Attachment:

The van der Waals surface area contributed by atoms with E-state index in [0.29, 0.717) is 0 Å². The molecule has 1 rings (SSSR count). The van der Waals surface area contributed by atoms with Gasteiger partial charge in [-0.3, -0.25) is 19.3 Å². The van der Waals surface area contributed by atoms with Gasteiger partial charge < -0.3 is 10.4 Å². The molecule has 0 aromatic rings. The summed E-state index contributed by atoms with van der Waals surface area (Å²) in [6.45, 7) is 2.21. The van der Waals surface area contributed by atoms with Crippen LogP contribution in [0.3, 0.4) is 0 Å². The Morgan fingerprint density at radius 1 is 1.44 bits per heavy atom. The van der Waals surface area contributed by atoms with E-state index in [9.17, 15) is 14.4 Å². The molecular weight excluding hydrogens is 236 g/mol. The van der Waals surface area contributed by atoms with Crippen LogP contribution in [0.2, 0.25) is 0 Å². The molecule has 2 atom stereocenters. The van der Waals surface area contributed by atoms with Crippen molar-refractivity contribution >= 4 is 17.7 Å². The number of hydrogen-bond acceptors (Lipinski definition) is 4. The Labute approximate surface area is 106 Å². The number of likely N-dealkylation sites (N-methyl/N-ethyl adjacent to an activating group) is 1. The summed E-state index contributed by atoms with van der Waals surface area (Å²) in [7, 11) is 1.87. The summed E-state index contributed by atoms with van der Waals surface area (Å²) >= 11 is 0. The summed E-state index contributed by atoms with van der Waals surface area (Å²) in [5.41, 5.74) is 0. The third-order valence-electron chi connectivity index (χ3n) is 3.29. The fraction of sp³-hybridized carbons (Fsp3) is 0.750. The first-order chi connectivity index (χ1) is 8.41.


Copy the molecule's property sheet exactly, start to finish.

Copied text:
The van der Waals surface area contributed by atoms with E-state index in [0.29, 0.717) is 0 Å². The molecule has 1 rings (SSSR count). The van der Waals surface area contributed by atoms with Gasteiger partial charge in [-0.3, -0.25) is 19.3 Å². The van der Waals surface area contributed by atoms with Gasteiger partial charge < -0.3 is 10.4 Å². The molecule has 0 aromatic rings. The summed E-state index contributed by atoms with van der Waals surface area (Å²) in [6.45, 7) is 2.21. The van der Waals surface area contributed by atoms with Crippen LogP contribution in [0.3, 0.4) is 0 Å². The Morgan fingerprint density at radius 1 is 1.44 bits per heavy atom. The van der Waals surface area contributed by atoms with E-state index in [9.17, 15) is 14.4 Å². The molecular weight excluding hydrogens is 236 g/mol. The van der Waals surface area contributed by atoms with Crippen LogP contribution in [0.2, 0.25) is 0 Å². The molecule has 2 atom stereocenters. The van der Waals surface area contributed by atoms with Crippen molar-refractivity contribution >= 4 is 17.7 Å². The number of hydrogen-bond acceptors (Lipinski definition) is 4. The Labute approximate surface area is 106 Å². The number of likely N-dealkylation sites (N-methyl/N-ethyl adjacent to an activating group) is 1. The summed E-state index contributed by atoms with van der Waals surface area (Å²) in [7, 11) is 1.87. The summed E-state index contributed by atoms with van der Waals surface area (Å²) >= 11 is 0. The summed E-state index contributed by atoms with van der Waals surface area (Å²) in [5.41, 5.74) is 0. The third-order valence-electron chi connectivity index (χ3n) is 3.29. The fraction of sp³-hybridized carbons (Fsp3) is 0.750. The first-order chi connectivity index (χ1) is 8.41.